The Tricky Politics of the ‘No Makeup’ Look



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This week, beauty’s biggest bust-up was all about semantics.

It started with a Vogue editorial showcasing former Miss Universe Olivia Culpo’s nuptials to San Francisco 49ers running back Christian McCaffrey. Once the online commentariat finished picking over her dress (Culpo said she ‘”didn’t want to exude sex in any way”), the discourse latched onto an otherwise throwaway comment about her beauty regime: Culpo said she wasn’t wearing mascara, lip liner or eyebrow makeup.

Eschewing quotidian cosmetics products on her wedding day, especially in the face of celebrity guests and when photographed for Vogue, seemed like a bold choice. Culpo told the magazine it stemmed from her desire for simplicity and elegance. What irked some readers was what went unsaid: Culpo may have skipped cosmetic products, but she appeared to still be relying on a bevy of semi-permanent beauty treatments.

“She has lip filler, Botox, lash lift and microbladed eyebrows so I can see why she doesn’t need makeup for that,” read a typical comment on one of many TikTok videos dissecting her suspected treatments.

Culpo denied getting lash extensions or brow lamination, but previously posted pre-wedding content that mentioned lash lifts, Botox and filler, as well as in-clinic facials.

Culpo has stepped into a fiery section of internet discourse. Wearing too much makeup can attract cries of fakery. But making a show of wearing no makeup at all can draw accusations of being a “pick me girl” (a woman who is deemed to be rejecting feminine traits to impress men) and allegations of being anti-feminist, or trying too hard to be relatable. There’s no winning.

“The whole ‘no makeup makeup’ thing is always a bit tongue in cheek,” said Lisa Payne, head of beauty at trends agency Stylus. “One could argue that if you’ve made any steps towards making yourself look better, even if you’ve put a moisturiser on, you’ve cosmetically altered yourself.” Still, plenty of commenters on Culpo’s wedding were positive, praising her for what they saw as a timeless look.

The conversation has only grown more complicated with the rise of treatments such as brow and lash tinting, lamination or microblading of the brows, spray tanning and even lip “blushing,” all of which have rapidly gone from the preserve of the ultra-wealthy to many women’s monthly beauty budgets.

Even before these treatments hit the mainstream, the no-makeup ideal elicited strong feelings. Alicia Keys was applauded by some when she “gave up” wearing makeup in 2016, but others pointed out that with her wealth and ready access to weekly facials, she could afford to skip foundation (In 2023, she decided to embrace wearing it again).

“If you’re not going to wear makeup, just shut up and don’t wear your makeup,” said Amber Leaux, one-half of the podcasting duo Style & City Diaries, adding that she found it equally odd when Kate Middleton, the Duchess of Cambridge, didn’t use a makeup artist for her wedding day. “It doesn’t make you one of us.”

Mirror, Mirror

The Italian expression for makeup is il trucco, which literally means “the trick.”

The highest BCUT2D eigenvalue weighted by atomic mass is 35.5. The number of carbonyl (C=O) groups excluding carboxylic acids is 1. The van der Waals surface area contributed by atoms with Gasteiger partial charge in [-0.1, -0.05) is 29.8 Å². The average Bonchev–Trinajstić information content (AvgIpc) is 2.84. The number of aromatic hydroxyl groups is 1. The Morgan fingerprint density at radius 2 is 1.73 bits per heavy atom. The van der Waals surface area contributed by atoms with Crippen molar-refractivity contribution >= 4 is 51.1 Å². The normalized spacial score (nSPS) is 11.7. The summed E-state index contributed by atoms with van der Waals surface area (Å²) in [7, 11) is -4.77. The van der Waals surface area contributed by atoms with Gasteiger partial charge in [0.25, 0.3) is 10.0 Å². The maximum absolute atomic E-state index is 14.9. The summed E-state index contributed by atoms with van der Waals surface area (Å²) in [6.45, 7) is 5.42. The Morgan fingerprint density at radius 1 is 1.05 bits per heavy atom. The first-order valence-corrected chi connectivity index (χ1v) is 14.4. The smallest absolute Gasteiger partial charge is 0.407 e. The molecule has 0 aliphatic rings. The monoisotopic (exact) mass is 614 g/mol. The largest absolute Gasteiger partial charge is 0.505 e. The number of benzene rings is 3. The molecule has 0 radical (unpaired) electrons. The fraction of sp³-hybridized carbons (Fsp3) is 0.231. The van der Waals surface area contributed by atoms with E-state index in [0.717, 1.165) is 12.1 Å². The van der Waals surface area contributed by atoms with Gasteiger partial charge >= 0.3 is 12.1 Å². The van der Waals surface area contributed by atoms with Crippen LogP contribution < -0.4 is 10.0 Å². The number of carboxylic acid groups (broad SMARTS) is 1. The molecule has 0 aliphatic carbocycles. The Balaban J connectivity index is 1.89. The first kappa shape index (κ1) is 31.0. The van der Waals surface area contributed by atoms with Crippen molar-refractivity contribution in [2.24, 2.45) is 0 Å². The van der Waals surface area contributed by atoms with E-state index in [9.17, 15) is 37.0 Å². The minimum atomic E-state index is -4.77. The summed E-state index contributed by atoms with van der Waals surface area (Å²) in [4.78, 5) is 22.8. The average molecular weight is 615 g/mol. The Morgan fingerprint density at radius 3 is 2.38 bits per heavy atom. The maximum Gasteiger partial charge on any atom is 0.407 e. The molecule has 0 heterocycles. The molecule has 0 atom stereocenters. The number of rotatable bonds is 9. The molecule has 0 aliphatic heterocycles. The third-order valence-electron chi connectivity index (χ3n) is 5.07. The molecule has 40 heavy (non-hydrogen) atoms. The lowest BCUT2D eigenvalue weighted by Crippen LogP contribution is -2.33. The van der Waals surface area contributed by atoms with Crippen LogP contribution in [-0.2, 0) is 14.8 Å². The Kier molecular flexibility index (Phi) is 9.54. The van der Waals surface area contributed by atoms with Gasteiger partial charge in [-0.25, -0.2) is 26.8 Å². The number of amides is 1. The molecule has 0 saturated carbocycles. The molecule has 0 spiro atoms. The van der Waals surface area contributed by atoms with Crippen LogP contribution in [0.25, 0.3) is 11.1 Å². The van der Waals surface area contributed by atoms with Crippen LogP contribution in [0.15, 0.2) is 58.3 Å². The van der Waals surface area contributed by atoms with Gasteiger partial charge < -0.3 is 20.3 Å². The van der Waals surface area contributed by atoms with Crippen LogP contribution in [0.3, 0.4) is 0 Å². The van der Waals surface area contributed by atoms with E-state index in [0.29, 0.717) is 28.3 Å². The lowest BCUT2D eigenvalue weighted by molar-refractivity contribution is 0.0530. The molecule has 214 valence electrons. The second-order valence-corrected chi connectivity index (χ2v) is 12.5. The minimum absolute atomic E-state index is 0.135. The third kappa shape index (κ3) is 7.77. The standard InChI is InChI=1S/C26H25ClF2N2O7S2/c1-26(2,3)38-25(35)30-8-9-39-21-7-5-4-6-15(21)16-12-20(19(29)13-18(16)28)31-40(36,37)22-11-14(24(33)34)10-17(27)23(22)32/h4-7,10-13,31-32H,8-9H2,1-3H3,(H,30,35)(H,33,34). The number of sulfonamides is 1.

The main selling point of tweakments such as lash lifting and tinting, or brow lamination, is that they give the effect of having applied mascara or brow pencil, and last up to six weeks. It turns a daily ritual into a bi-monthly appointment.

Take eyebrows: in years gone by, you could have them shaped, perhaps dyed. If you had little to no hair left, tattooing was an extreme option.

Today, popular treatments include tinting, threading, lamination (a perm-style procedure that relaxes the hairs flat for a brushed-up look) or microblading, a permanent procedure that tattoos hair-thin strokes into the brow to reshape or densify them.

A quick scroll through social media – or the websites of Cosmopolitan and Allure – will give you an exhaustive guide to all the “high maintenance” things one can do to be “low maintenance.” Using a sunless tanner in the correct manner can take the place of foundation, bronzer and contour. A heatless curl wrap can fake a blowout overnight. Lash extensions, applied by a professional or at home, mean a lash curler and mascara is no longer needed. One slogan for DIY lash extension brand Lashify, which sells a $125 starter kit, is “mascara is dead.”

“If I have tweakments, of course I look good without wearing makeup,” said Leaux. “The reason I get my eyelashes done before I go on holiday is so I look peng when I wake up, so I don’t have to wear makeup.” [Peng is a British slang word meaning good or attractive].

Payne said that authenticity is such a prized quality for influencers and celebrities, when a mainstream face appears disingenuous, it angers viewers more than listing a series of expensive treatments might do. And the choice to detail the lack of makeup in proximity to Culpo’s other comments about wanting a pure, clean look was uncomfortable to some.

“There’s a certain sort of unwritten rule that [celebrities] are essentially a vehicle of inspiration for fashion and for beauty,” said Payne.

Though many celebrities, the most recent example being Sophia Richie Grainge, choose low-key beauty looks for their big day, by claiming not to wear makeup, Culpo didn’t let people play along. “[With Richie Grainge] viewers might not be able to afford all the products…but they could at least find dupes,” said Payne.

Culpo’s error then, was not choosing a simpler look, it was how she chose to present it. Saying you want to be a natural beauty doesn’t sit right with consumers when they know an extensive treatment plan has been undertaken ahead of the big day, said Payne. “It comes off more like ‘you can’t afford to look as beautiful as I do naturally on my wedding day’.”

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